The final quarter-of-an-hour was nervy for the Green Machine, as Caps threw more than their “kitchen sink” forward in pursuit of two more goals.

The goals nearly came too, but Gamaldo was intent on not being beaten again.

Substitute Amaru Cox shot into the side netting after Gamaldo saved brilliantly in a crowded penalty area in the 83rd minute. And the St Augustine custodian reacted acrobatically once more, in the third minute of stoppage time, to stop a goal-bound header.

Referee David Ramkallawan’s whistle was the last thing the Caps players would have wanted to hear. But their valiant efforts came a little too late.

(Teams)

Carapichaima East (4-2-3-1): 18.Dejourn Charles (GK); 14.Micah Serrette (captain) (17.Jamal Phillip 67), 28.Tyeral Fulan, 5.Darreon Thomas, 30.Jerome Forte; 7.Machael Alexander, 16.Daniel Pascal; 9.Justin Joseph (8.Amaru Cox 67), 6.Aaron Kennedy, 20.Kevaughn Smith (12.Kevon Williams 67); 3.Kadiz Chandler.

Unused Substitutes: 1.Jeremiah Phillips (GK), 10.Keston Virri, 24.Tyrone Fullan, 35.Andre St Clair.

Coach: Kevin Jeffrey

 

St Augustine (4-2-3-1): 1.Yannic Gamaldo (GK); 6.Kareem Walker (13.Darrian Parks 89), 3.Zion Holder, 5.Joshua Marshall (captain), 11.Kendell Boneo; 8.Jesse Joseph, 4.Ainsworth Grant; 15.Allan Hogan (18.Dike Wilson 69), 14.Tyriq Alexander, 10.Moses Jaikeran (19.Kenton James 46); 9.Anthony Samuel.

Unused Substitutes: 2.Akeem Hosten, 12.Jhavon Peters, 17.Tahj Devenish.

Coach: Michael Grayson

 

Referee: David Ramkallawan

Man of the Match: Yannic Gamaldo (St Augustine)

 

SSFL Premier Division results

(Wednesday October 28)

Carapichima East 2 (Aaron Kennedy 4, Darreon Thomas 76), St Augustine 3 (Jesse Joseph 9, 59, Tyriq Alexander 57), Carapichaima;

St Mary’s College 3, Trinity College Moka 2, St Mary’s;

Fyzabad Secondary 5, Fatima College 2, Fyzabad;

QRC 1, St Benedict’s College 2, QRC;

Speyside High 1, Naparima College 4, Speyside;

Presentation San F’do 1, St Anthony’s College 2, Mannie Ramjohn Stadium;

Shiva Boys HC 2, Trinity College East 1, Trincity,

 

SSFL Premier Division Standings 

(Tabulated as Played-Won-Drew-Lost-Goals For-Goals-Against-Points)

Naparima College   14-11-2-1-29-7-35

St Benedict’s              14-8-4-2-21-14-28

Presentation SF       14-8-3-3-27-16-27

St Anthony’s              14-8-3-3-23-19-27

St Augustine Sec      14-8-2-4-27-18-26

Shiva Boys HC          14-7-5-2-20-12-26

St Mary’s College    14-7-1-6-26-19-22

QRC                               14-5-6-3-18-13-21

San Juan North       14-7-0-7-20-16-21

Fyzabad Sec              14-5-1-8-19-25-16

Trinity Moka            14-3-5-6-23-26-14

Fatima College        14-2-4-8-18-29-10

Speyside High         14-3-1-10-16-36-10

Carapichaima E      14-1-5-8-11-24-8

Trinity East              14-1-0-13-12-37-3

AboutRoneil Walcott

Roneil Walcott
Roneil Walcott is an avid sports fan and freelance reporter with a BA in Mass Communication from COSTAATT. Roneil is a former Harvard and St Mary's College cricketer who once had lofty aspirations of bringing joy to sport fans with the West Indies team. Now, his mission is to keep them on the edge of their seats with sharp commentary from off the playing field.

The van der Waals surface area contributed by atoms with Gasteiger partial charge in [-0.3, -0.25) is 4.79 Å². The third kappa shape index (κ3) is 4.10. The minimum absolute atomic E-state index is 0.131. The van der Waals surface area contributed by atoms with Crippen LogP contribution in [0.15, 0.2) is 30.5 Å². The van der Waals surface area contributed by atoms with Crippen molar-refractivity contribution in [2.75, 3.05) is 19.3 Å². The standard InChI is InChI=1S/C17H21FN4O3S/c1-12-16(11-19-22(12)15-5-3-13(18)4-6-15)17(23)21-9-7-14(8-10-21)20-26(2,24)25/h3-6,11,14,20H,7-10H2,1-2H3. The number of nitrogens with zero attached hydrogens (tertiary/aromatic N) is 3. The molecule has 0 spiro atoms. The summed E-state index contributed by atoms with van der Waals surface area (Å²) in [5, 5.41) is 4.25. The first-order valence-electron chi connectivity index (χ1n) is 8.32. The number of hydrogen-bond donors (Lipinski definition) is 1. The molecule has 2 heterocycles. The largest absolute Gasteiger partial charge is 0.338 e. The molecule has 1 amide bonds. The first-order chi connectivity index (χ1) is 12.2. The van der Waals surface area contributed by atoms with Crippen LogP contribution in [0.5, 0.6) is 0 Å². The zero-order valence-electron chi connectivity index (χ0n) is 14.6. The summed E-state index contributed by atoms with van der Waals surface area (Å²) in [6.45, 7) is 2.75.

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16 comments

  1. Congratulations to young custodian Yannick Gamaldo on his man of the match award. Another SKHY boy performing in the league.

  2. I remember last season there was a complaint of too many North Teams. My concern with taking from each zone and maintaining quotas is that as Liburd said the Central Zone has been weak since my days in early 90’s and before. Yes we want best to play best but if A zone is producing whipping boys what does that bring to the National Competition… Premierships supposed to be the best of the best.. Would be like saying there are too many London clubs in BPL so even if they qualify to come up they have to stay down bc there were none relegated. But I don’t think that when it was first proposed that anyone thought of the possibility that you could within a few quick years have two zones not be represented.

    • Never heard too many North teams last year, and it wouldn’t really have made sense as there were equal numbers of teams from north, south and east zones in inaugural year last year. Let’s see what happens In the eventuality that zones start getting eliminated..

    • Brian Jordan.. I agree. Now is when the spanner gets thrown into the cog and we see what the SSFL will do…. Will they use a feedback loop or if they will let the chips fall… I hope is the later because I think this should definitely be a best of the best…

  3. I think that was the plan but that was the risk you can run in promotion demotion model. Do you hold spots for each zone or after that initial season let the chips fall where they may?

  4. I always figured the premiership model is to have the best teams play each other. It is the only reason I can see for creating a premiership in the first place.

  5. It depends on what your goals, and desired outcomes are. If it is to see the top kids from the various regions play against each other, then the model is flawed..

  6. Well, it is a transparent model so I can’t say that I have a problem with that. With all due respect, from since I was in school Central was always the weakest zone.
    Wonder how Chaguanas is doing.

  7. Something may be “wrong”‘ with the model.. It’s conceivable, that there may not be a team from Central or Tobago in the “top flight” next year.. It bears watching!!!